Here is a copy of my letter.
I strongly support the CPRE campaign to minimise the damage to our productive and beautiful countryside, under Government proposals more than half of it would not be adequately protected from development.
Green Belts, National Parks and Areas of Outstanding Natural Beauty make up about 40% of the English countryside. I welcome the commitment to retaining special protections for these areas. But here in Somerset we are also concerned about what the Wildlife Trust calls Living Landscapes. I am concerned that the Government’s reforms to the planning system through the National Planning Policy Framework will remove protection for these important areas of the countryside. Currently, countryside is protected for ‘its intrinsic character and beauty’ but its also vital for its role in enabling the production of food, maintaining the quality of the air we breath and the water we drink.
This policy of protecting the quality of the open countryside has been in place for decades and has been supported by successive governments during times of growth and recession. It doesn’t prevent all development but it has helped ensure that ordinary, though valuable, countryside is not unnecessarily lost to speculative development.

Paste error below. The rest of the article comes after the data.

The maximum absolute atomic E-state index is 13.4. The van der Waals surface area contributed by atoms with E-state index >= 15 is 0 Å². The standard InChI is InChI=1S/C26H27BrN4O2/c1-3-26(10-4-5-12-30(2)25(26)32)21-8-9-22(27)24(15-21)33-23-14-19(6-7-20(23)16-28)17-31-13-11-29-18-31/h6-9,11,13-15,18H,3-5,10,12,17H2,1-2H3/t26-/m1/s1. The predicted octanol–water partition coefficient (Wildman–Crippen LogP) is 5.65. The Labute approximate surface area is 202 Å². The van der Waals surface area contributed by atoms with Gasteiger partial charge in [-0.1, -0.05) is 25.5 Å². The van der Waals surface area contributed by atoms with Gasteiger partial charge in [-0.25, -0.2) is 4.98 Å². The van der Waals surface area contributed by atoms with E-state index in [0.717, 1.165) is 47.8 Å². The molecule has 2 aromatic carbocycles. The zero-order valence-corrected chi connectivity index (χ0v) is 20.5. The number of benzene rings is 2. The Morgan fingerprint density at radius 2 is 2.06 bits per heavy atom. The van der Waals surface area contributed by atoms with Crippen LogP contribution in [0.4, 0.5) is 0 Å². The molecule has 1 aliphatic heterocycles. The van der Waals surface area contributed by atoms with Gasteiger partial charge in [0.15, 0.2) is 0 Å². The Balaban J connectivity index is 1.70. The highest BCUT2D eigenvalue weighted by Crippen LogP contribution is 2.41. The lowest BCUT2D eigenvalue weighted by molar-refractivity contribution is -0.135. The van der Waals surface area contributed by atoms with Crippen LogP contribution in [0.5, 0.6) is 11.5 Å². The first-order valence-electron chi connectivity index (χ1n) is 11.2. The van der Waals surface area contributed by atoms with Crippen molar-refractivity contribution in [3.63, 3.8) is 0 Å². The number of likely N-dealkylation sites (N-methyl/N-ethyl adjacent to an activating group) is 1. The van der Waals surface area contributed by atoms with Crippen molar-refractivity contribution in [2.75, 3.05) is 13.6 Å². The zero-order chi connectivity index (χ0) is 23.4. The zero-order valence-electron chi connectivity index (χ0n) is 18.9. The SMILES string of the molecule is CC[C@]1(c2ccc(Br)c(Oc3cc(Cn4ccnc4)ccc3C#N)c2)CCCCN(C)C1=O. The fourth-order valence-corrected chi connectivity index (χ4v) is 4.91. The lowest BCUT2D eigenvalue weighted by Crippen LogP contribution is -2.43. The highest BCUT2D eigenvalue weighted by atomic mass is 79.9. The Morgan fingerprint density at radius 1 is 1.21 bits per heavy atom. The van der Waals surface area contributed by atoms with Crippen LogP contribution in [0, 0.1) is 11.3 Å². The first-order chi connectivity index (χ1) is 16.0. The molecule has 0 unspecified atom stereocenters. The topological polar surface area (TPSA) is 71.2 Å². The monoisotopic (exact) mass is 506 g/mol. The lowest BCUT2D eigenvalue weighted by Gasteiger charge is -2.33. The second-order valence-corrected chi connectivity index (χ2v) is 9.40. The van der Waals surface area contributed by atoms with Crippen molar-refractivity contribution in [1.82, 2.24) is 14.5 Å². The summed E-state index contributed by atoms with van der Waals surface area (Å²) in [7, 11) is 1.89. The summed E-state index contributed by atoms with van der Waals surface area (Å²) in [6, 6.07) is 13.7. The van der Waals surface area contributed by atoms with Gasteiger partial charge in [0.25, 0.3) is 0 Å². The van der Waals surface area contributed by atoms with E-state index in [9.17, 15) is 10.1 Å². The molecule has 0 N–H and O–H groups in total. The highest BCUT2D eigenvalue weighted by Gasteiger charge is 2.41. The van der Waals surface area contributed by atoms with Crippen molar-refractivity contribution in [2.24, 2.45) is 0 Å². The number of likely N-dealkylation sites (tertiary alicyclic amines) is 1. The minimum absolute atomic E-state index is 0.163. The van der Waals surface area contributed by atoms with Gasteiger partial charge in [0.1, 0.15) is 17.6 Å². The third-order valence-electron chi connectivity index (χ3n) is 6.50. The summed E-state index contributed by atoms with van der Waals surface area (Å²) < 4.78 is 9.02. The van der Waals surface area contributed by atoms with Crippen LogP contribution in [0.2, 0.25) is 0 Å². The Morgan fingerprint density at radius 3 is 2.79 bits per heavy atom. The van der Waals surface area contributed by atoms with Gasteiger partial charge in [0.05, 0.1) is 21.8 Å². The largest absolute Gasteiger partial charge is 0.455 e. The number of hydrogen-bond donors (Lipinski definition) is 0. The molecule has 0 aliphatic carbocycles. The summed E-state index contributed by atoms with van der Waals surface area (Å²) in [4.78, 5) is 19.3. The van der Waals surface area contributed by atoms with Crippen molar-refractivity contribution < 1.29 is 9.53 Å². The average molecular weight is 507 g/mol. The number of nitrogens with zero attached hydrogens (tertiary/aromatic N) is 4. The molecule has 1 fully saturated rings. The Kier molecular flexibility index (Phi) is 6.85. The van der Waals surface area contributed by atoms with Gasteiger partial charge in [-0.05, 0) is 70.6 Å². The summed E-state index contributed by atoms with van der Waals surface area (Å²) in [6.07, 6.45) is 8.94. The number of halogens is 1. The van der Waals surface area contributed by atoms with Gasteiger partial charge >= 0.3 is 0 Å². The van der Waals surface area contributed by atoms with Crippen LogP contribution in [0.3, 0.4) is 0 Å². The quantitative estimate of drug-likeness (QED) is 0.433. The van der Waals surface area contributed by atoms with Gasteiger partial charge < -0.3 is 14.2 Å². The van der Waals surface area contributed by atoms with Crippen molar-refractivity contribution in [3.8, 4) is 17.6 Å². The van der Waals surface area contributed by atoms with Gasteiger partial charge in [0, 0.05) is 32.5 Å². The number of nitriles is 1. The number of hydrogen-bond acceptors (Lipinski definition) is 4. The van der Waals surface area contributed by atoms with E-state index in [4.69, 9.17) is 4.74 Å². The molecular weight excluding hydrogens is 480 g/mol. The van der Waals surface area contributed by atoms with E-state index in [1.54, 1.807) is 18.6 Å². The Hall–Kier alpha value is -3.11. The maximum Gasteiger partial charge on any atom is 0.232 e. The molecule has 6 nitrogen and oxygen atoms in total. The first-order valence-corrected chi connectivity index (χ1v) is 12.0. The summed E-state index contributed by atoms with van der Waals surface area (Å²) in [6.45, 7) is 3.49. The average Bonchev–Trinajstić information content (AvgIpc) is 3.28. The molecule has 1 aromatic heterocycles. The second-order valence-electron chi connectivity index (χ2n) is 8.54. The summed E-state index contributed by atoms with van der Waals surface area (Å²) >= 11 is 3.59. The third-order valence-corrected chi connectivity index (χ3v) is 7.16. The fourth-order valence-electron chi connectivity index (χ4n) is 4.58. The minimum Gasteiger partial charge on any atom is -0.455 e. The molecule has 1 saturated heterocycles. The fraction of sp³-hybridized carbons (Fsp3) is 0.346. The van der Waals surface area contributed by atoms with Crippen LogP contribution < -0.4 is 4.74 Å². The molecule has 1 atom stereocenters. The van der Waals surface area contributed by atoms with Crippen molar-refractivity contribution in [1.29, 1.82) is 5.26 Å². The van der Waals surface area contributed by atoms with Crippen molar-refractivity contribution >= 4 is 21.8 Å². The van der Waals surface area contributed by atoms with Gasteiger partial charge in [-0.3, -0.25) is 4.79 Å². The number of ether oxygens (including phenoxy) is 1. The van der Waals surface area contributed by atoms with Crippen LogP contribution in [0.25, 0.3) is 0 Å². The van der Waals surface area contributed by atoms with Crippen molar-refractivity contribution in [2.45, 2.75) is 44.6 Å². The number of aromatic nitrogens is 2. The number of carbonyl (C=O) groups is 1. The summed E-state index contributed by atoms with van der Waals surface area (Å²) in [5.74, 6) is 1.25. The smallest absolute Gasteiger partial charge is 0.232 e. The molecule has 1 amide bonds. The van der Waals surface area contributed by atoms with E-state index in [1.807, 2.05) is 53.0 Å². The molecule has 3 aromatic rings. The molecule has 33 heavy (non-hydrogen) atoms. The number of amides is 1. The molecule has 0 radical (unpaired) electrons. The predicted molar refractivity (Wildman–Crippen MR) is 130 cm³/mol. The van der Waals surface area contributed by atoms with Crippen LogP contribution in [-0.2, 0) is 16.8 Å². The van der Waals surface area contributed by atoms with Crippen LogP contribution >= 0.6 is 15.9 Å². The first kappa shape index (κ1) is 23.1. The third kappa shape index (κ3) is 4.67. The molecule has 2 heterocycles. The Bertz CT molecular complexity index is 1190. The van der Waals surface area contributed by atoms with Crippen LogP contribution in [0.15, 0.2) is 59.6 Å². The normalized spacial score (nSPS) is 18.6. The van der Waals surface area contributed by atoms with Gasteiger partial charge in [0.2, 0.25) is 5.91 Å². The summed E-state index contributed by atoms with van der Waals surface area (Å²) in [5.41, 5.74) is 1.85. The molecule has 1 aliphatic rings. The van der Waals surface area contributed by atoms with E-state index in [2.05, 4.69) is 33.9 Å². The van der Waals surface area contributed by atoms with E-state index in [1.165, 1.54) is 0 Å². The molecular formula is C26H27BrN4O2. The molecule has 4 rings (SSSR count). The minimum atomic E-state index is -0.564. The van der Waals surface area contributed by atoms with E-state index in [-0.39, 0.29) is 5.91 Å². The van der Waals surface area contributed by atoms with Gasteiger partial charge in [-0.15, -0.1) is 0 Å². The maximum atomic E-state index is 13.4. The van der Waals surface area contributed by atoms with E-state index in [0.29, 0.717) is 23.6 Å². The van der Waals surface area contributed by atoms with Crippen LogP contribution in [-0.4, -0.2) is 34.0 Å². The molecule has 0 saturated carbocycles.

For almost 20 years there has also been a requirement that previously developed land – otherwise known as brownfield land - should be developed before green fields. The Government is also proposing to abandon this policy. Yet, a new report commissioned by the Campaign to Protect Rural England, Building on a Small Island, demonstrates that the supply of previously developed land is actually increasing, including in high demand areas, and that England has previously developed land suitable for providing 1.5 million new homes. I know that some previously developed sites can be important for wildlife but surely these can be protected without scrapping the brownfield-first policy altogether?
Protecting the countryside and building on previously developed land go hand in hand. Time is running out to persuade the Government to think again. I gather that Ministers are currently considering the final changes to be made to their new planning policies.
Please raise my concerns with the Planning Minister, Rt Hon Greg Clark MP, and urge him to ensure that the National Planning Policy Framework makes it absolutely clear that the countryside as a whole needs continued protection, and that building on previously developed sites first should remain an important planning priority.